Many people have complained about our "wall-to-wall" coverage saying that nothing was happening and it wasn't worth it. "No tornadoes on the ground so what is the point of coverage like this?" a few said via Facebook and Twitter.  While its easy to lump this event in with all of the others, this round of severe storm was very different than other severe weather events we've had in the recent past in northern Ohio. Why? First, many of the severe cells had the classic hook echo characteristic indicating strong counter clockwise winds which often indicate a tornado. Thankfully, only ONE TORNADO was confirmed in Lorain County. I thought we'd end up with 4 or 5 easily.

Secondly, many cells also had strong changes in wind direction embedded within them. By using the "Velocity Scan", we can determine which cells have rotational signatures by recognizing those small scale wind direction changes. Green colors mean wind moving toward the radar. Red colors mean wind is moving away. Notice the abrupt change and the implied rotation.

For these reasons, the National Weather Service issued tornado warnings. As a public service, it is mandatory to inform the public of the tornado warnings. Given the numerous storms, we needed to break into programming to cover this event BIG TIME!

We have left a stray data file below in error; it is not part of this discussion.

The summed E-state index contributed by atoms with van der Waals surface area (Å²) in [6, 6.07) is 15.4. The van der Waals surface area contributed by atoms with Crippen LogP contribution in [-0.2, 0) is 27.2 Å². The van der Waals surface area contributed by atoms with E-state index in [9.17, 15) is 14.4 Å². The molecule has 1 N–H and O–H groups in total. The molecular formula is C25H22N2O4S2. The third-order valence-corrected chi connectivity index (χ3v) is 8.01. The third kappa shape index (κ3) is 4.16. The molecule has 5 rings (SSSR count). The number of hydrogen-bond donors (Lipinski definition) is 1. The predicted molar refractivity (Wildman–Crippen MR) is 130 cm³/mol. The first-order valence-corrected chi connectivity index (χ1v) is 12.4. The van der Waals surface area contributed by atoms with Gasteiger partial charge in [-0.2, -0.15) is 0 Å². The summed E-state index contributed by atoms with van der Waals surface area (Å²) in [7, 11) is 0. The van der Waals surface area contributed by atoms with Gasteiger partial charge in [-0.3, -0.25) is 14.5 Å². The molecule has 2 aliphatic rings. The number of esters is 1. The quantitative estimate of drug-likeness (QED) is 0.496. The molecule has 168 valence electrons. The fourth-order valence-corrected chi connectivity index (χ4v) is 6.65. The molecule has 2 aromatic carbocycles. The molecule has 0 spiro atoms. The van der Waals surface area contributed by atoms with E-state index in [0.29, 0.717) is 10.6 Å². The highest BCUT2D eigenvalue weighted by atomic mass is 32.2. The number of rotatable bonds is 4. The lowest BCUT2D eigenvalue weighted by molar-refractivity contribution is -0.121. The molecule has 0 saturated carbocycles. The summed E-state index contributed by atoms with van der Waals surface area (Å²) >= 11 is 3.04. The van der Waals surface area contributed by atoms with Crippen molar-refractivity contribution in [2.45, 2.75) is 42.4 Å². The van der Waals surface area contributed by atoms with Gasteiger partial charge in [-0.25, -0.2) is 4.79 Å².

For those of you who claim that more tornado warnings are being issued for northern Ohio, that's not the case. After doing some exhausting research compiling tornado warning history, I found that the issuance of tornado warnings at the National Weather Service office in Cleveland, Ohio (our home office) is trending lower since the early 1990s. Also, the percentage of tornado warnings that result in actual tornadoes here in northern Ohio during the same period is comparable to the national average.


As we recap yesterday's severe weather, its a good idea to review what constitutes a severe thunderstorm as defined by the National Weather Service.

Most storms NEVER reach severe limits. A very small number of severe storms actually produce a tornado. That's comforting news for all of us. That said, the mere mention of the word "severe" has extreme connotations. Many people believe that the word "severe" means "tornado". Nothing could be further from the truth. Here are the tornado facts and figures that I hope set the record straight.

* 5% of storms are severe. Only 1% of storms produce tornadoes

* Tornado warnings are issued for about 75% of all tornadoes

* In 2007, the National Weather Service started to issue warnings on a more local level versus on a county basis. These "polygons" localize the threat inside a specific part of a county.